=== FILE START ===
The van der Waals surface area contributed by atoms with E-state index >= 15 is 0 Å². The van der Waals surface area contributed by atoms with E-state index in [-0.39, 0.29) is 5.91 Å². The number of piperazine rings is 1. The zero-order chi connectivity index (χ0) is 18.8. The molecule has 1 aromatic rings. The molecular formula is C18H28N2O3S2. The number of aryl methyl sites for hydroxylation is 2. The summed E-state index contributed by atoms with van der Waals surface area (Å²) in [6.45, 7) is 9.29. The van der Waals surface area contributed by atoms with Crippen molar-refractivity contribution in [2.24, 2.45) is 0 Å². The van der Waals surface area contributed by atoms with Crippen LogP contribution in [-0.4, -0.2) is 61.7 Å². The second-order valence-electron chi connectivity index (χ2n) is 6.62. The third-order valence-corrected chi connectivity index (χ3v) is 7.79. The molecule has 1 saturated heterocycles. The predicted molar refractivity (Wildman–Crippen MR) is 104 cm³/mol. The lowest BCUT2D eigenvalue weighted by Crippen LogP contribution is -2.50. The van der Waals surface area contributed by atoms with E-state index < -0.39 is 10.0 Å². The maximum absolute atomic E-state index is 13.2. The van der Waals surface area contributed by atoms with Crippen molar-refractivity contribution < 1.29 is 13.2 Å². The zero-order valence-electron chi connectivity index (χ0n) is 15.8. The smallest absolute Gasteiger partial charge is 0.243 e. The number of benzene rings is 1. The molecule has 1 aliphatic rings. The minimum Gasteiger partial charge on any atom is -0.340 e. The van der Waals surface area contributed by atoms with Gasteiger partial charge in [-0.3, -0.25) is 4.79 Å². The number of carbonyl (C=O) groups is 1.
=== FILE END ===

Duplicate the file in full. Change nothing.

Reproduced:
The van der Waals surface area contributed by atoms with E-state index >= 15 is 0 Å². The van der Waals surface area contributed by atoms with E-state index in [-0.39, 0.29) is 5.91 Å². The number of piperazine rings is 1. The zero-order chi connectivity index (χ0) is 18.8. The molecule has 1 aromatic rings. The molecular formula is C18H28N2O3S2. The number of aryl methyl sites for hydroxylation is 2. The summed E-state index contributed by atoms with van der Waals surface area (Å²) in [6.45, 7) is 9.29. The van der Waals surface area contributed by atoms with Crippen molar-refractivity contribution in [2.24, 2.45) is 0 Å². The van der Waals surface area contributed by atoms with Crippen LogP contribution in [-0.4, -0.2) is 61.7 Å². The second-order valence-electron chi connectivity index (χ2n) is 6.62. The third-order valence-corrected chi connectivity index (χ3v) is 7.79. The molecule has 1 saturated heterocycles. The predicted molar refractivity (Wildman–Crippen MR) is 104 cm³/mol. The lowest BCUT2D eigenvalue weighted by Crippen LogP contribution is -2.50. The van der Waals surface area contributed by atoms with E-state index < -0.39 is 10.0 Å². The maximum absolute atomic E-state index is 13.2. The van der Waals surface area contributed by atoms with Crippen molar-refractivity contribution < 1.29 is 13.2 Å². The zero-order valence-electron chi connectivity index (χ0n) is 15.8. The smallest absolute Gasteiger partial charge is 0.243 e. The number of benzene rings is 1. The molecule has 1 aliphatic rings. The minimum Gasteiger partial charge on any atom is -0.340 e. The van der Waals surface area contributed by atoms with Gasteiger partial charge in [-0.3, -0.25) is 4.79 Å². The number of carbonyl (C=O) groups is 1.